While veggies are roasting, whisk remaining ingredients together until smooth.

Stir rice into vegetable mixture and mix in half the tahini sauce. (Reserve the rest to dress a salad or as a dip for raw vegetable sticks. It’s yummy!)

Serve with a few avocado slices or a green salad.

Slow Cooker Chili with Winter Squash

I found this fabulous recipe at the Real Simple website. It has become a real family favorite at our house—comfort food that’s healthy and a real treat on chilly winter nights. You can use sweet potatoes or any winter squash. Our favorite is butternut. Pumpkin is just as good. If you think the addition of cocoa and cinnamon is a little weird, give it a try anyway. They add piquancy without being identifiable.

It only takes twenty or so minutes to put this together. Then you can walk away and forget it. Yield: 4-6 servings.

Ingredients:

1 medium onion, chopped
1 green bell pepper, chopped
4 garlic cloves, chopped
1 tablespoon chili powder
1 tablespoon ground cumin
2 teaspoons unsweetened cocoa powder
1/2(+) teaspoon ground cinnamon
kosher salt and black pepper
1 28-ounce can fire-roasted diced tomatoes or 1 qt home canned tomatoes
15.5-ounce can black beans, rinsed and drained
1 15.5-ounce can kidney beans, rinsed and drained
2 medium sweet potatoes or one butternut squash, peeled and cut into 1⁄2-inch pieces
sour cream, sliced scallions, sliced radishes, and tortilla chips, for serving

Directions:

In a 4- to 6-quart slow cooker, combine all ingredients. Add one cup water.
Cover and cook until the sweet potatoes are tender and the chili has thickened, on low for 6-7 hours or high for 3-4. (Check the last hour of cooking to see if you need to add more water—or tomato juice if you have it.)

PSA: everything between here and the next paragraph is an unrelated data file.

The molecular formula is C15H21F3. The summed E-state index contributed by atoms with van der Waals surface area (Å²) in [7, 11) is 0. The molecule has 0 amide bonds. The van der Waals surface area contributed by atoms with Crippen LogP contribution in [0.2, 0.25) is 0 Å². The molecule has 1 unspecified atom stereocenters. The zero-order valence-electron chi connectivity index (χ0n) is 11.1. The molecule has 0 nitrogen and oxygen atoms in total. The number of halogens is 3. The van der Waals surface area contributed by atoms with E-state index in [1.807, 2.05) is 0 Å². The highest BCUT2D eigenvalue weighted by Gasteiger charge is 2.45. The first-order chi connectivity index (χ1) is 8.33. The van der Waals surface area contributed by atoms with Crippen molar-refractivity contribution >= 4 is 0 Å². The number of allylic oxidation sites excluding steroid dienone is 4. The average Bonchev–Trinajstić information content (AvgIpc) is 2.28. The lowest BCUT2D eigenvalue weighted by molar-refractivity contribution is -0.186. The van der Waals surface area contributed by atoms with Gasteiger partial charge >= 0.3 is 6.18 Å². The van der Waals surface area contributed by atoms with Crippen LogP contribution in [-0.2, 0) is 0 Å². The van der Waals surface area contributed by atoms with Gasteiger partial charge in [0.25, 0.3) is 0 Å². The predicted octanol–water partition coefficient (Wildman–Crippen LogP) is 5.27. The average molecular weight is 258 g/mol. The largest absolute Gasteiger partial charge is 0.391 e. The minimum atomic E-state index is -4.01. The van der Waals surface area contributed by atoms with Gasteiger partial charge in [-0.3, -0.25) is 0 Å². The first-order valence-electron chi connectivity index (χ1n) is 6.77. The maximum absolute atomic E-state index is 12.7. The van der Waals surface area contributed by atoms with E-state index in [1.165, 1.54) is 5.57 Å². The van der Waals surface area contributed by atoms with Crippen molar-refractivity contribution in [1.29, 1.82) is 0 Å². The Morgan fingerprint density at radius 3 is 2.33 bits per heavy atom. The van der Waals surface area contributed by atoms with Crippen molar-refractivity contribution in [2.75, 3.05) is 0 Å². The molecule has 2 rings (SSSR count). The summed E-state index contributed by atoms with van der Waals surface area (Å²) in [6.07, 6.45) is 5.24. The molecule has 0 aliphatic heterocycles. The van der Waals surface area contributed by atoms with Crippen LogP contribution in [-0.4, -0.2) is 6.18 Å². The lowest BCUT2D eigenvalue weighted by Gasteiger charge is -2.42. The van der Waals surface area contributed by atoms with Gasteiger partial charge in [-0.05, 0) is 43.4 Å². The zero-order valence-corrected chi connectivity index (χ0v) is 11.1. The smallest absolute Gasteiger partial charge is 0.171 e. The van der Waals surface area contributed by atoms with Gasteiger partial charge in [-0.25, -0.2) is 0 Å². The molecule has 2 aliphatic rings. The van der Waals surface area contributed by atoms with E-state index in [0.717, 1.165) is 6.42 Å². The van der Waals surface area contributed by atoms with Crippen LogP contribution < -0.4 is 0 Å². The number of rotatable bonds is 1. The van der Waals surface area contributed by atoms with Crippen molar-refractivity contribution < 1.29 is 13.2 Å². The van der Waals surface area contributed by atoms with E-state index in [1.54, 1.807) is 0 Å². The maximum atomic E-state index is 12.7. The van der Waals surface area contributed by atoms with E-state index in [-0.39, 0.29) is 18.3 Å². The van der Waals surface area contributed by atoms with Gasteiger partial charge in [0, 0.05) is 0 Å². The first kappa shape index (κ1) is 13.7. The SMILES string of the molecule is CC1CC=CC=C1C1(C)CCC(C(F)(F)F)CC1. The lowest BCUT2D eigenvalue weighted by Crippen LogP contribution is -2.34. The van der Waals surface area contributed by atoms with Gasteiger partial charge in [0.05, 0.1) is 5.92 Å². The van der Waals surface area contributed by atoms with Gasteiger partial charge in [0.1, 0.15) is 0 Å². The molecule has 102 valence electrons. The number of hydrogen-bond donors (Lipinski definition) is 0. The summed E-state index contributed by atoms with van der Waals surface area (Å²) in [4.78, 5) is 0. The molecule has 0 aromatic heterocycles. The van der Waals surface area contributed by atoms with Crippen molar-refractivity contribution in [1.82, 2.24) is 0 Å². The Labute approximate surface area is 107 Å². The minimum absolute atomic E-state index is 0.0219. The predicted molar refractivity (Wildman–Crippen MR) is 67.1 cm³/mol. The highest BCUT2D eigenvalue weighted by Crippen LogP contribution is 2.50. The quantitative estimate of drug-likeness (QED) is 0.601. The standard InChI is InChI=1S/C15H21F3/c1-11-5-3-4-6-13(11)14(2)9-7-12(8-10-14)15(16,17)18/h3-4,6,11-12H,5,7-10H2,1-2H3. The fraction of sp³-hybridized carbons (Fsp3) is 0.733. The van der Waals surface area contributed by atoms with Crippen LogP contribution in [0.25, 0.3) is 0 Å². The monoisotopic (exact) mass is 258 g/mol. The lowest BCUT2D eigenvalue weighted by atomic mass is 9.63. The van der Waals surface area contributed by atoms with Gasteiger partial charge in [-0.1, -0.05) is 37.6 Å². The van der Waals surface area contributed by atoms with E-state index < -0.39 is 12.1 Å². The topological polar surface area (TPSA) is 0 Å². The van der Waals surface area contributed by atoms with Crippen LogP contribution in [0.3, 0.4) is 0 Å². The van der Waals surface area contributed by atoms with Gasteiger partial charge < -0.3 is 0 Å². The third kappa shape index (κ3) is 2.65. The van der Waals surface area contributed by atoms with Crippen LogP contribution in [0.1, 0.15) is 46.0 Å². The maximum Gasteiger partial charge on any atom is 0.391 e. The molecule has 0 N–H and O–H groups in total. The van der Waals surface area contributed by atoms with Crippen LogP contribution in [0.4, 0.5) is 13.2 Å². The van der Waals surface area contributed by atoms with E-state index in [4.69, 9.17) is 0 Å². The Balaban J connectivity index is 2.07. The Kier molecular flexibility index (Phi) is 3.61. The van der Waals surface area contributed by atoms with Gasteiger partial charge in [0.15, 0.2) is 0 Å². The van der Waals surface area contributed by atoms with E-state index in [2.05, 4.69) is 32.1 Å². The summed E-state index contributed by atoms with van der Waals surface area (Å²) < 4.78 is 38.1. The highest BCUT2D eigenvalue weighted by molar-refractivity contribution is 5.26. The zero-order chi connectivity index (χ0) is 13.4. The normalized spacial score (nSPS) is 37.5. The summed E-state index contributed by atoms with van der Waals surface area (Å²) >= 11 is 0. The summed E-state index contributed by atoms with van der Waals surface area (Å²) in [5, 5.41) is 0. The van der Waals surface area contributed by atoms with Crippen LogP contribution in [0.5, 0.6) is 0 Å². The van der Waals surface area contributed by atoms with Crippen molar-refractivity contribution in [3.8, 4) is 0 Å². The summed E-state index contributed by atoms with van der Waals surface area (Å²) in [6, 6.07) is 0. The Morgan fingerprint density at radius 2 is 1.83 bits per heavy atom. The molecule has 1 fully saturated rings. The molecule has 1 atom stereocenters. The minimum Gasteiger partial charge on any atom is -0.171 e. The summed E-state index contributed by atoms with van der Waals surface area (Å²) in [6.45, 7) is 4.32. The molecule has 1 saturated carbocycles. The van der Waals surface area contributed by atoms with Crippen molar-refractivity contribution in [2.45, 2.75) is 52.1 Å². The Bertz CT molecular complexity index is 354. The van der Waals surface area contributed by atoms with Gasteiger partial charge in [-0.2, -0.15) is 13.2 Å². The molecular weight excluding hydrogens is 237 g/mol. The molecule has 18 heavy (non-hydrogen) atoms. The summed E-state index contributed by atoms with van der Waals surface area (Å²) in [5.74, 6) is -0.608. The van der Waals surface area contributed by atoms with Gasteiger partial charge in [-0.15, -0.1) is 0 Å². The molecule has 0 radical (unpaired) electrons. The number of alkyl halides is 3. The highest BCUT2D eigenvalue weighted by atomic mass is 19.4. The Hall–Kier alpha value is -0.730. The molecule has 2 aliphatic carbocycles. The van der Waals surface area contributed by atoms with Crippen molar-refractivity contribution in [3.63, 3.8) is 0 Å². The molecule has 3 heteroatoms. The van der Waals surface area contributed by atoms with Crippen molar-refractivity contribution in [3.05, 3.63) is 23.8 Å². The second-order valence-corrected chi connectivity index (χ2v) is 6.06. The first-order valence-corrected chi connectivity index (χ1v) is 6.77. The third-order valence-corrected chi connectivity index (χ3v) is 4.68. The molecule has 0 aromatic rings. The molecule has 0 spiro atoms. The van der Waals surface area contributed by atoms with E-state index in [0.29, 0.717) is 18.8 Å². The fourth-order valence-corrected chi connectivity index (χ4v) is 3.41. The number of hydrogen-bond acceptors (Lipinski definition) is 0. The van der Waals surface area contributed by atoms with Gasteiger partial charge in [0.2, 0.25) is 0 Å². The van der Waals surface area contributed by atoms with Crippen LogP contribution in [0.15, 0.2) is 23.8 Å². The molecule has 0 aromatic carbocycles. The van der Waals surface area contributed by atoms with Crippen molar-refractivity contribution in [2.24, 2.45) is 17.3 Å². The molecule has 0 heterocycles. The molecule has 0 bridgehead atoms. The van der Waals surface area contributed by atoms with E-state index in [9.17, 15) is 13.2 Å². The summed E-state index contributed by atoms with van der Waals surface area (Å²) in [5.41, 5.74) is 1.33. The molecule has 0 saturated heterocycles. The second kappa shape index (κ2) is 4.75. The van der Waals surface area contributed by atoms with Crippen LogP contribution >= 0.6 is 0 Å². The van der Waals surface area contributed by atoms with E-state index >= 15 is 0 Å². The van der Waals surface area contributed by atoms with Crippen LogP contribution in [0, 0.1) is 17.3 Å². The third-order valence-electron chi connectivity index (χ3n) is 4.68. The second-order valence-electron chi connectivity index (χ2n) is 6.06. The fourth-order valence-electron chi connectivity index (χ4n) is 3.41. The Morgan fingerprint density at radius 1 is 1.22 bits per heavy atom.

Add your favorite toppings: grated cheese, sour cream, green onions and/or crushed tortilla chips.

Cream Curry Casserole

This oldie but goody is so old—it comes from our earliest hippie-ish days—I’ve forgotten its source. I think we may have found it in one of Frances Moore Lappé’s Small Planet books. It has always been a favorite. I’ll be the first to admit, though, that even though its flavor is mild, this one may not go over well with any unadventurous young eaters in your household. Yield: 6-8 servings.

(Note: If you have trouble finding dry milk powder, this ingredient can be omitted.)

Ingredients:

2 cups cooked brown rice
1 can kidney beans, drained and rinsed
2 T butter
1 T arrowroot powder or 2 T flour
2 c milk
¾ c non-fat dry milk powder
2-3 tsp curry powder

¼ c sesame seed
1 onion, diced
2 cloves garlic, minced
2 large carrots, diced
2 small to medium zucchini, diced
1 Tbsp lemon juice
1 Tbsp honey
olive oil for sautéing and oiling casserole dish

Directions:
Mix rice and beans together. Turn into oiled casserole dish.